In her essay “Sex and Violins,” Ellen Keim touches on the ideas of violence in women’s sexual lives: “When you’re twelve and you’re told that blood and pain are just part of becoming a woman, that’s not exactly reassuring. You begin to wonder what else you haven’t been told about,” she writes. She explains that girls are taught to fear sex until they are married, but then are supposed to believe that it will bring them romance and closer to their partner. Additionally, she notes that “When we are told to be careful, the implication is that we shouldn’t get pregnant, not that men can use sex to hurt us.” She questions how to really classify a rape and pushes that women have the right to say no, to choose pleasure over pain, and “most of all, that [women] have the right to be safe.”
Heather Lenz’s “Owned” shows the way in which a man might dominate a woman, through violent sex. Eventually, “You’ll sink, / forget what lovemaking means”:
start walking down the street with a leash
attached. Learn new tricks.
Years later, you might fall in love with
Prozac or set your sights on daydreams,
become a Sappho with a garland of pain.
Read also Melissa Noelle Esguerra’s “Symbiosis,” Kristin Roedell’s “Field Guide,” and Laura Sterling’s “The Mominatrix.” While some journals that are themed or focus on an important issue or idea run the risk of having pieces with a good message but mediocre writing, there is nothing about Cliterature that doesn’t suggest both meaningful and well-written literature.
10 a year
If I can say one thing about The Drum it’s this: don’t read it. No, you read that correctly. It’s just a corny joke to say that you can’t read this literary magazine; you listen to it. Your resource for “Literature out Loud,” The Drum publishes fiction, essays, novel excerpts, and interviews in audio form, often in the author’s own voice. Even if you don’t think you’d enjoy audio literature, go to the website, at least to check it out.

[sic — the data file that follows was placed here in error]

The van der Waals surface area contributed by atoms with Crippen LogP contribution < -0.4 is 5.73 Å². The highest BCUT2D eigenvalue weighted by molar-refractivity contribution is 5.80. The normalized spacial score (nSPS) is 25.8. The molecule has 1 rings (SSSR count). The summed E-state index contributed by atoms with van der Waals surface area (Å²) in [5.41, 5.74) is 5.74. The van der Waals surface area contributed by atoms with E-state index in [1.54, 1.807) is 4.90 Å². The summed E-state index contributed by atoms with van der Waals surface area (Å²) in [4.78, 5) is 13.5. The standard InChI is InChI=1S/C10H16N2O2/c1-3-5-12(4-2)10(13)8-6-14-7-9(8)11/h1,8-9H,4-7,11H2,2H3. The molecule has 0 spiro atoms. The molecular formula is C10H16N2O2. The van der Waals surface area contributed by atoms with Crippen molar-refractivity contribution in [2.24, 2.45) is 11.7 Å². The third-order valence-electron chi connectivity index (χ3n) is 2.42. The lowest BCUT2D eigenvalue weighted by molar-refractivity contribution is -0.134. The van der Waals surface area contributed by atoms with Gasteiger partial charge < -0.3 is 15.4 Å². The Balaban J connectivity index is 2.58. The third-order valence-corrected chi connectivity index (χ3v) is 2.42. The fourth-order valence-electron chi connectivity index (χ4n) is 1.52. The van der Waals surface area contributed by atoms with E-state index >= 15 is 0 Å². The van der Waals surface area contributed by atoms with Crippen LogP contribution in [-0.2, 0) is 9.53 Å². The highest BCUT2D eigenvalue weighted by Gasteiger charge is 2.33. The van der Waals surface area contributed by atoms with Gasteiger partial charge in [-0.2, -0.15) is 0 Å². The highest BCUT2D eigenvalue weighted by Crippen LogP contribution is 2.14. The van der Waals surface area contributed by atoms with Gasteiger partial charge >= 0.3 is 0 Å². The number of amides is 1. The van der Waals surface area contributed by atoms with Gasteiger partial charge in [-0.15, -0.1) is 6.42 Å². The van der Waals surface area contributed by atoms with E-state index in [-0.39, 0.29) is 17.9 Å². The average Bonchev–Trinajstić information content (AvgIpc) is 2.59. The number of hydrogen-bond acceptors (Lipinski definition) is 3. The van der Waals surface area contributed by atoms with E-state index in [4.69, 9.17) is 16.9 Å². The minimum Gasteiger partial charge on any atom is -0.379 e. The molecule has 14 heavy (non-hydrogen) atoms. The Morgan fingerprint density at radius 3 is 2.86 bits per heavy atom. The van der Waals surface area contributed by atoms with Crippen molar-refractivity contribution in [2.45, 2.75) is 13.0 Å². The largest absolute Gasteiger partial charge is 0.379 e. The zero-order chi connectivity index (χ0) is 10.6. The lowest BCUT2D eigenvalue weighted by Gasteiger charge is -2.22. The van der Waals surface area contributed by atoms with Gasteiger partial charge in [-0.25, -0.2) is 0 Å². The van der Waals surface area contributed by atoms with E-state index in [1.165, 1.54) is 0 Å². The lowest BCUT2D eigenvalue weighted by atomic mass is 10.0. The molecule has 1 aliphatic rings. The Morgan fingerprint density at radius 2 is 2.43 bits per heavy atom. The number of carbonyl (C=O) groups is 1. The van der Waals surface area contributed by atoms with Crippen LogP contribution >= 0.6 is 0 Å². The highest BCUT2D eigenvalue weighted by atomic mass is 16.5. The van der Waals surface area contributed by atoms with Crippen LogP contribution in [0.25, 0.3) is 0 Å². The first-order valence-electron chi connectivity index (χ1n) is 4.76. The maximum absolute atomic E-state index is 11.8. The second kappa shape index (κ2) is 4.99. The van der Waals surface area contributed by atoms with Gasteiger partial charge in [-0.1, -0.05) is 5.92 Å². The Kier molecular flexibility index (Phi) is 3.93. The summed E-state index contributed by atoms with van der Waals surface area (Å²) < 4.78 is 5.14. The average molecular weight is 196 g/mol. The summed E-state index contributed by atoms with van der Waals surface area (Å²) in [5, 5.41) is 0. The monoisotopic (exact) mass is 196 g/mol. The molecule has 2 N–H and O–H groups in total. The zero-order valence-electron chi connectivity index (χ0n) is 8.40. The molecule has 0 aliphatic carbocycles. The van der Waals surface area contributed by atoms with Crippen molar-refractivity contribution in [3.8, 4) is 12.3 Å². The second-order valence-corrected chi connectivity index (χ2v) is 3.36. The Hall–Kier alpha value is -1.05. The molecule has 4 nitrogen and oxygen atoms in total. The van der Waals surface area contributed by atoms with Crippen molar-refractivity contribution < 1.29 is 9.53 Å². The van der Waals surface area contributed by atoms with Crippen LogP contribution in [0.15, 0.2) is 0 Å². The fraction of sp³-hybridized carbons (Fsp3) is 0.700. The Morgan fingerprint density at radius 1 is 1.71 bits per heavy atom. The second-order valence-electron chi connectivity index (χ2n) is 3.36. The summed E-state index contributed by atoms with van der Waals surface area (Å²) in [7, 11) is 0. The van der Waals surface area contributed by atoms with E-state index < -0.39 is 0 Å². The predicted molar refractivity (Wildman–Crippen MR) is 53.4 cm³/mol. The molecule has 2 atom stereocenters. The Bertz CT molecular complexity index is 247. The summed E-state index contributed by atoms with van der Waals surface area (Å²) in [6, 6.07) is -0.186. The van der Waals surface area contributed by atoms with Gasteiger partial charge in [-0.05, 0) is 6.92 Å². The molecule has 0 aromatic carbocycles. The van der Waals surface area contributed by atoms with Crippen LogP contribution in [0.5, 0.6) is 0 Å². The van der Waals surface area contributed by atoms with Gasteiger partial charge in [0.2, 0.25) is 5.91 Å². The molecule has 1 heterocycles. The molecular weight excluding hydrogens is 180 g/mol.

The site is extremely user friendly, allowing you to listen online or download individual pieces for free that you can then upload to your phone or music device and share with up to five friends. And the “Story Badges” make each piece easily identifiable with its theme (comedy, crisis, family, relationships), its form (essay, novel excerpt, short fiction), and its length (under 40, 30, 20, or 10 minutes).
The current issue contains a piece by Joshua Malbin called “The Mating Behavior of Tits.” This story is about a bird named Peter and his first season of mating. At first, he struggles, especially as only half of his chicks survive, but he matures and finds his place in the world.
Aine Greany’s “Sanctuary,” written in second person, starts with a reflection of her mother’s death as a result of cancer. Greany is in New England while her homeland is Ireland. She illustrates differences between her life and the one her mother had, using the Protestant church she lives next to as a grounding point. And while she doesn’t find God in the church, she does find her own kind of sanctuary and comfort.
Also included in this issue are an essay from Rob MacLean and Judith McCormack’s “Creation Stories.” The reading of McCormack’s work is part of a collaboration The Drum does with print magazines. Her piece is published in the current issue (Number 43) of the Harvard Review.
Fiddleblack, an online magazine now on its tenth issue, seeks to find and publish pieces that “eloquently capture what it means to know the finite bounds of self and place.” The editors go on to say that they are “interested in works of fiction, poetry and creative nonfiction that make purposeful commitments to figuring out whom one is meant to be, and how it is that one should exist in the space enclosed around him.” And certainly the characters included in this issue are searching through these problems.